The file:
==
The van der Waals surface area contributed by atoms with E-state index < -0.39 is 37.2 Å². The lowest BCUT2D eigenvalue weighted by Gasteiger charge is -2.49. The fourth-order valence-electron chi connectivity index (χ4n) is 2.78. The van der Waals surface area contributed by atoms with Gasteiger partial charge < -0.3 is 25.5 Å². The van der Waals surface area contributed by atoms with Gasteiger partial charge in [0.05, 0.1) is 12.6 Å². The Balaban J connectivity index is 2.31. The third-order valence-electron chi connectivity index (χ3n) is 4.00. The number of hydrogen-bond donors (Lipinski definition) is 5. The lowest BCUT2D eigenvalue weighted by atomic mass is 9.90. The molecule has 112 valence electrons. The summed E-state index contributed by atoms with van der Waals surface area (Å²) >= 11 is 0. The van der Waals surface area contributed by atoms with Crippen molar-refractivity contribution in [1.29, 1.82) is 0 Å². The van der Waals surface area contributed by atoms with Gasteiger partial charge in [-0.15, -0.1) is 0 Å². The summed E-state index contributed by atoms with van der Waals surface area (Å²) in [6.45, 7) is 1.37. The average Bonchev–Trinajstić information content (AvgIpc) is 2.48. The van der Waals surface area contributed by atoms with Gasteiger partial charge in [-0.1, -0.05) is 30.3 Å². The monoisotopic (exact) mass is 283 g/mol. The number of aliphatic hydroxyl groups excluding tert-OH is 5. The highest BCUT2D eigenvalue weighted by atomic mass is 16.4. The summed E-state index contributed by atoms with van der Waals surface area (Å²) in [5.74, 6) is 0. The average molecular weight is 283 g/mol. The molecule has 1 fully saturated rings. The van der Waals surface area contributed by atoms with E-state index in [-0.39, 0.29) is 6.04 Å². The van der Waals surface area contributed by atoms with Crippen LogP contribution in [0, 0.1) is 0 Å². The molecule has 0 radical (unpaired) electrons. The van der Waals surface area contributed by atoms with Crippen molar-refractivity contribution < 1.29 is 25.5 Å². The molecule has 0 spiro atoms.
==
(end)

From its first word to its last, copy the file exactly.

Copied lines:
The van der Waals surface area contributed by atoms with E-state index < -0.39 is 37.2 Å². The lowest BCUT2D eigenvalue weighted by Gasteiger charge is -2.49. The fourth-order valence-electron chi connectivity index (χ4n) is 2.78. The van der Waals surface area contributed by atoms with Gasteiger partial charge < -0.3 is 25.5 Å². The van der Waals surface area contributed by atoms with Gasteiger partial charge in [0.05, 0.1) is 12.6 Å². The Balaban J connectivity index is 2.31. The third-order valence-electron chi connectivity index (χ3n) is 4.00. The number of hydrogen-bond donors (Lipinski definition) is 5. The lowest BCUT2D eigenvalue weighted by atomic mass is 9.90. The molecule has 112 valence electrons. The summed E-state index contributed by atoms with van der Waals surface area (Å²) >= 11 is 0. The van der Waals surface area contributed by atoms with Crippen molar-refractivity contribution in [1.29, 1.82) is 0 Å². The van der Waals surface area contributed by atoms with Gasteiger partial charge in [-0.15, -0.1) is 0 Å². The summed E-state index contributed by atoms with van der Waals surface area (Å²) in [6.45, 7) is 1.37. The average Bonchev–Trinajstić information content (AvgIpc) is 2.48. The van der Waals surface area contributed by atoms with Gasteiger partial charge in [-0.1, -0.05) is 30.3 Å². The monoisotopic (exact) mass is 283 g/mol. The number of aliphatic hydroxyl groups excluding tert-OH is 5. The highest BCUT2D eigenvalue weighted by atomic mass is 16.4. The summed E-state index contributed by atoms with van der Waals surface area (Å²) in [5.74, 6) is 0. The average molecular weight is 283 g/mol. The molecule has 1 fully saturated rings. The van der Waals surface area contributed by atoms with E-state index in [-0.39, 0.29) is 6.04 Å². The van der Waals surface area contributed by atoms with Crippen LogP contribution in [0, 0.1) is 0 Å². The molecule has 0 radical (unpaired) electrons. The van der Waals surface area contributed by atoms with Crippen molar-refractivity contribution < 1.29 is 25.5 Å². The molecule has 0 spiro atoms.